Veterinary Program Makes Inroads for the Gospel in Jordan

June 14, 2013

Weak from hunger and sickness, the young sheep did not offer resistance when a rope was fastened around its legs. An injection of anesthesia soon rendered the animal motionless. The veterinarian glanced reassuringly at the nervous Bedouin chief who stood in the doorway fingering his Muslim prayer beads.

After applying iodine, the vet made an incision in the sheep´s abdomen. The delicate operation was performed in, of all places, a dingy concrete outhouse.

The Bedouin man observed every detail of the procedure. He stared in amazement as the vet gingerly began to pull out the culprit causing the sheep´s severely bloated stomach. The pieces of black plastic came out easily enough. More challenging was the wad of plastic that had calcified into a tight ball like a tumor.

When all of the shreds of plastic were removed, the vet deftly sewed up the animal´s abdomen and smiled at the Bedouin. “She´s going to be okay,” he announced in Arabic.

The shepherd breathed a sigh of relief. Two more sheep bleated out back in a pen, awaiting their turns.

It has been said half-jokingly that Bedouin farmers place a higher value on their sheep and goats than on their own wives and offspring. While there may be some debate about that statement, Bedouins will not deny that their very survival rests on the wellbeing of their flocks.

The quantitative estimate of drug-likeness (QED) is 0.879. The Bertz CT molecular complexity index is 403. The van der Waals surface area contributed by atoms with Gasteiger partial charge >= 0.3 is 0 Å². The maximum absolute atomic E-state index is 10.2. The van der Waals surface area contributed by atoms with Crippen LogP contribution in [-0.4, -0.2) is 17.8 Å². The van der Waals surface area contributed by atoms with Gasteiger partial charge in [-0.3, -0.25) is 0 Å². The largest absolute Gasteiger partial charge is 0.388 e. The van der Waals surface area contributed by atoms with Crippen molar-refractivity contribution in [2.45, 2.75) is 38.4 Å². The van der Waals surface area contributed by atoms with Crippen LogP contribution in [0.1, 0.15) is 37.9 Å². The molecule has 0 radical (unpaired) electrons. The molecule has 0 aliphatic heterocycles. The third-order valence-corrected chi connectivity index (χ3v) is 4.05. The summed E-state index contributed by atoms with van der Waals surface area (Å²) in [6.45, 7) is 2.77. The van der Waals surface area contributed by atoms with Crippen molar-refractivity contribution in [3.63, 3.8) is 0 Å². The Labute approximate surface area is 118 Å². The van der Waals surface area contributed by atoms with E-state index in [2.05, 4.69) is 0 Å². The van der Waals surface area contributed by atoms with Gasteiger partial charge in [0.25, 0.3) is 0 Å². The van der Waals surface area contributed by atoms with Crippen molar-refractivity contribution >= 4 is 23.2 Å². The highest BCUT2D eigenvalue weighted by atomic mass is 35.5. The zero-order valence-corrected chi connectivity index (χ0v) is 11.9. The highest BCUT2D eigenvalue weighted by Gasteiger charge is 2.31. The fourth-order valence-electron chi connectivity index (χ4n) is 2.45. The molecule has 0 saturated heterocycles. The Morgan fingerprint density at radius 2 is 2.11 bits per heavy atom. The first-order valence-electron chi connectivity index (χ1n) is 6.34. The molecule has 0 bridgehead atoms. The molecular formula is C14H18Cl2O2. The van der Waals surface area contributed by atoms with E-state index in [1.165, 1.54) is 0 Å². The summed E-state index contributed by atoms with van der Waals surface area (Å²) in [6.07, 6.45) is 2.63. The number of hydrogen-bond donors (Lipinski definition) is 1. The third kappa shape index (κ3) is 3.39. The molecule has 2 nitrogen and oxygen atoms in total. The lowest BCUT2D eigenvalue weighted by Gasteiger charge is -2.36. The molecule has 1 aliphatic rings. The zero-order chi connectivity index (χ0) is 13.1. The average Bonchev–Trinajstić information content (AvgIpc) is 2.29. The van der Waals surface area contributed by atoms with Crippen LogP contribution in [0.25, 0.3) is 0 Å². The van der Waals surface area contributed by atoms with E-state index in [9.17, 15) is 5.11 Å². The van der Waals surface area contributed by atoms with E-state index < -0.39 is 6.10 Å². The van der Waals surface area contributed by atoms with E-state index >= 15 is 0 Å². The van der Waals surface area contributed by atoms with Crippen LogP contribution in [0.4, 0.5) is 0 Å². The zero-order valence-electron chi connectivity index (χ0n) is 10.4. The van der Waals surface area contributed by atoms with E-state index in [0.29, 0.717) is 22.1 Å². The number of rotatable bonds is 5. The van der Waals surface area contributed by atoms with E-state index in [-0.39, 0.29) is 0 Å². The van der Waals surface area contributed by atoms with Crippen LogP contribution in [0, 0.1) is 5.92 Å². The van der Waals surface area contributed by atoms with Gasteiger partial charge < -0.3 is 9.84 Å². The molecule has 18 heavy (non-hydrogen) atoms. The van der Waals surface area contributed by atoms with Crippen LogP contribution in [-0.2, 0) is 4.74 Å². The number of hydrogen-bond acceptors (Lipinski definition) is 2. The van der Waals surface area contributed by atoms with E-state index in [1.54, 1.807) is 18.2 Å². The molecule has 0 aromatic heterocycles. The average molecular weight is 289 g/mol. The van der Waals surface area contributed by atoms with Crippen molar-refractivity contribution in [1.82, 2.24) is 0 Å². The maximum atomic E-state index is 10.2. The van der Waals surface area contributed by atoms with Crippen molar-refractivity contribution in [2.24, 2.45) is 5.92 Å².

In the case of this farmer, some of his sheep had ingested pieces of plastic that commonly litter the desert. Blown about by the wind, the plastic is typically discarded grocery or garbage bags. If the plastic is not removed from their stomachs, the animals will die of starvation.

For nearly a decade Christian Aid has assisted a Jordanian outreach whose work includes ministry among poor Bedouin herdsmen and their families. Central to their mission is a veterinary program that helps farmers care for their livestock and presents opportunities to share the gospel in a way that resonates with shepherds.

BAGD operates a mobile veterinary clinic and employs a veterinarian who makes “tent calls” to Bedouin homes. He provides basic medical care for the animals, gives vaccinations, and performs operations that range from setting broken limbs to extensive internal procedures.

The program has proved greatly beneficial as shepherds learn modern livestock practices and improve the economic situation for their families. These significant strides are only part of the story, however. Through this Christian ministry, the oft-forgotten Bedouins are hearing the wonderful news of the Good Shepherd who came to deliver them from their sins.

“We have many fruitful opportunities for sharing the gospel,” said a ministry leader. “Other Muslims pay little attention to the Bedouins. It is an open door for Christians to minister to them. Pray for us.”